More important than having time to “write” is making time to edit. That’s generally true not just for the written word but for all the arts — music, painting, film, sculpture, dance, etc. No one can perfect everything they create, but if you aren’t aware that you need to try “until your fingers bleed,” then you probably aren’t going to get very far in the arts — or any other sphere where creativity and invention are required.
After decades writing professionally on pretty much every level you can imagine (from books and magazine articles to poetry and stories to brochures and pamphlets), I continue to learn and re-learn the need for patience and prudence with what I want to post, publish, or sell — except, maybe, Twitter. Editing is never simply about changing what’s on the page, it’s also about having patience and waiting for both the page and your mind to cure properly.
Writing is one of the few professions where no matter how much you think you’ve learned, you always feel like you’re just starting out as a novice on pretty much every new project.
I’ve been working on a number of extremely short flash fiction pieces this year. I wanted to see how much time it would take to come up with, say, ten different very, very short stories. For a standard six to nine thousand word short-story, I usually require 18 to 24 months to go from first draft to a finished product ready to submit to magazines and journals. Would it take just as much time to produce ten super short pieces totaling roughly the same length? Or could I just knock them puppies out and have ’em ready to rip and roar in a matter of a few weeks?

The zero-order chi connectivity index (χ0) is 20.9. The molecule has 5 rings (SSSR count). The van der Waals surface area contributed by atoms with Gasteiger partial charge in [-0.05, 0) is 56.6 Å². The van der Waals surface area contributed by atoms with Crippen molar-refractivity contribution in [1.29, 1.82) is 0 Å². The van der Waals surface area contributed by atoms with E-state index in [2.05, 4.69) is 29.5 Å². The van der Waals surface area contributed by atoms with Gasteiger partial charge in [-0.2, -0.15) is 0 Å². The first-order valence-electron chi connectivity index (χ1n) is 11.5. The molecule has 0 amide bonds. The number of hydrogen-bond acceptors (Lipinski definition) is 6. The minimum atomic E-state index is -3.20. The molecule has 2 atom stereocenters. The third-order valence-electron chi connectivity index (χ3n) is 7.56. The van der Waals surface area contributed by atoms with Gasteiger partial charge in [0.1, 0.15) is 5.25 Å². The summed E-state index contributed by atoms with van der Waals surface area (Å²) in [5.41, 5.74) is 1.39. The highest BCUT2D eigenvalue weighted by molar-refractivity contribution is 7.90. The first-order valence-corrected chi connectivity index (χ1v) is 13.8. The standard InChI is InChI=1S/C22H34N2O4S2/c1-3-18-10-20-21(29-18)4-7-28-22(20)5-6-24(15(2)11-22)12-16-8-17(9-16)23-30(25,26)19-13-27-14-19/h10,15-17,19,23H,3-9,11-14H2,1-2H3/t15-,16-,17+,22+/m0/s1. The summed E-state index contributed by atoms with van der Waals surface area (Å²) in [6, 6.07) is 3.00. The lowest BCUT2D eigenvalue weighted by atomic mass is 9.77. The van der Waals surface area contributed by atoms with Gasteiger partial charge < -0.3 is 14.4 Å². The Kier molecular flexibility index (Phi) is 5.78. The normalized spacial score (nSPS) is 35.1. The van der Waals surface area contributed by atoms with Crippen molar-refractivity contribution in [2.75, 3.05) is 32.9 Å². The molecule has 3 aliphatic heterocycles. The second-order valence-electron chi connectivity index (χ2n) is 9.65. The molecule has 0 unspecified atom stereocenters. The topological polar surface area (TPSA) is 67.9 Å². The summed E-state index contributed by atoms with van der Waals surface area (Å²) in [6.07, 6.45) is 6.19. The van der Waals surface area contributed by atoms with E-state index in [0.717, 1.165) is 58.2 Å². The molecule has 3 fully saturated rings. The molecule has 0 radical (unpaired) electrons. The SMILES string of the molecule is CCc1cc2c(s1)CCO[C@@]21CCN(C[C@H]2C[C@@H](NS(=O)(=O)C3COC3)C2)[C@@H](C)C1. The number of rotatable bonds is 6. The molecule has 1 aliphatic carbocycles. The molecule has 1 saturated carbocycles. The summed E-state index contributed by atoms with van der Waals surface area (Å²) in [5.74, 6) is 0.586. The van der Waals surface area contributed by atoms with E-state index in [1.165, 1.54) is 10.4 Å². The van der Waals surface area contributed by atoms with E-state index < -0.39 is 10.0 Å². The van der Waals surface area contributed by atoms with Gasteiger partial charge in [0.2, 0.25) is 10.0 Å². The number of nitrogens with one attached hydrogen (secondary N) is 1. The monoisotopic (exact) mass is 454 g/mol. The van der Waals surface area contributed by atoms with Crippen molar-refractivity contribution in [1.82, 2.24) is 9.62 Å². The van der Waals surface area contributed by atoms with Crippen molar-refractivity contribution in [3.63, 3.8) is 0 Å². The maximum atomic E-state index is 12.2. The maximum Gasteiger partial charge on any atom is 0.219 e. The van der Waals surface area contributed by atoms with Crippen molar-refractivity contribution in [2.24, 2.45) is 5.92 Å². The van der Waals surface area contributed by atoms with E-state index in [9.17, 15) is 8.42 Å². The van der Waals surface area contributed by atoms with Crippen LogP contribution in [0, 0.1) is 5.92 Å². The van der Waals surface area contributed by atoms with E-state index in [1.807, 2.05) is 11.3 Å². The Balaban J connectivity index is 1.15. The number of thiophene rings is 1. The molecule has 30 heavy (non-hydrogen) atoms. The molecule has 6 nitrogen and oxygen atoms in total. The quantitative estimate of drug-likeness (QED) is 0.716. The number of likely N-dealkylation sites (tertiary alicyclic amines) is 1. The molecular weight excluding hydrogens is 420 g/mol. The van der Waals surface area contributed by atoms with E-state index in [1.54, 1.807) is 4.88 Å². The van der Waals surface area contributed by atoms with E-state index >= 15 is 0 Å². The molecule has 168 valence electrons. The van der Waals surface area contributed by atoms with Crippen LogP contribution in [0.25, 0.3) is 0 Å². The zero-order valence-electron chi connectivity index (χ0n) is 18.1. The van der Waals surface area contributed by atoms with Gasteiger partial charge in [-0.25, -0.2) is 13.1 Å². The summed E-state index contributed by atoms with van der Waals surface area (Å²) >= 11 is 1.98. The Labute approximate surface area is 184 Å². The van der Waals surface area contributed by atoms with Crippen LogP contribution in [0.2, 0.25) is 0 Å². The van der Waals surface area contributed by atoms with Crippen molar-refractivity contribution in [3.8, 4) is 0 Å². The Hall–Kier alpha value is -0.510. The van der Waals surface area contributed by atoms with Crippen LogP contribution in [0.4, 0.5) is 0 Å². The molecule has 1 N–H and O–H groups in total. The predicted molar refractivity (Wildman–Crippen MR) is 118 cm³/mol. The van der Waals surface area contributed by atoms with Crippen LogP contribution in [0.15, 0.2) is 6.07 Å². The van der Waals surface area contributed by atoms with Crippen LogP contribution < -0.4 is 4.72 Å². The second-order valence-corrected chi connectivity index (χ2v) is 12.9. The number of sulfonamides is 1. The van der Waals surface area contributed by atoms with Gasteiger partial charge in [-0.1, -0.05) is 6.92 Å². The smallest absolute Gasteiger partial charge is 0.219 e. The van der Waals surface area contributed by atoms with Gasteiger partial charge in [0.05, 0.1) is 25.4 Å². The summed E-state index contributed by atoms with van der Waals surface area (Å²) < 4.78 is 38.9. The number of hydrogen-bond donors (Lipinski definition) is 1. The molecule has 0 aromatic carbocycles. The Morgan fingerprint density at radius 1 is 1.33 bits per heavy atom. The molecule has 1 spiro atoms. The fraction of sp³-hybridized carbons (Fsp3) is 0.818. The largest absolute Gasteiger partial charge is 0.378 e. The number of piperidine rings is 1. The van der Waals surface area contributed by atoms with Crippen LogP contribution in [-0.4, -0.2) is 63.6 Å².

I also wanted to see if I could write anything worthwhile and non-masturbatory that felt good enough to send to any of the 14.5 million flash fiction websites out there for possible publication.
What’s more desirable if you’re a “real” writer here in 2020 – the Year of the Microbe: completing and even publishing a 300-page novel that a few people may buy and perhaps read; or publishing a single super-short story about something nutty but poignant that can be read on the toilet on anyone’s smart phone?
Before I started trying to write flash fiction, I wanted to do my best to understand the form. However, no matter what, for over a year now I’ve hardly had any good idea about what I’m doing. My shorty-short efforts have been to essentially perform an organic experiment on myself.
I began where I always begin: reading everything that seemed meaningful at all regarding the topic at hand (flash fiction). I originally intended this research for about two weeks straight — taking copious notes and occasionally firing off the beginning of something that might or might not become a worthwhile story later down the road. But the original plan of two weeks for research turned into months. I’m still researching, to be honest, although I’ve produced quite a lot of product as well. I’ve learned a shitload. But as noted, I’ve also learned how little I really know.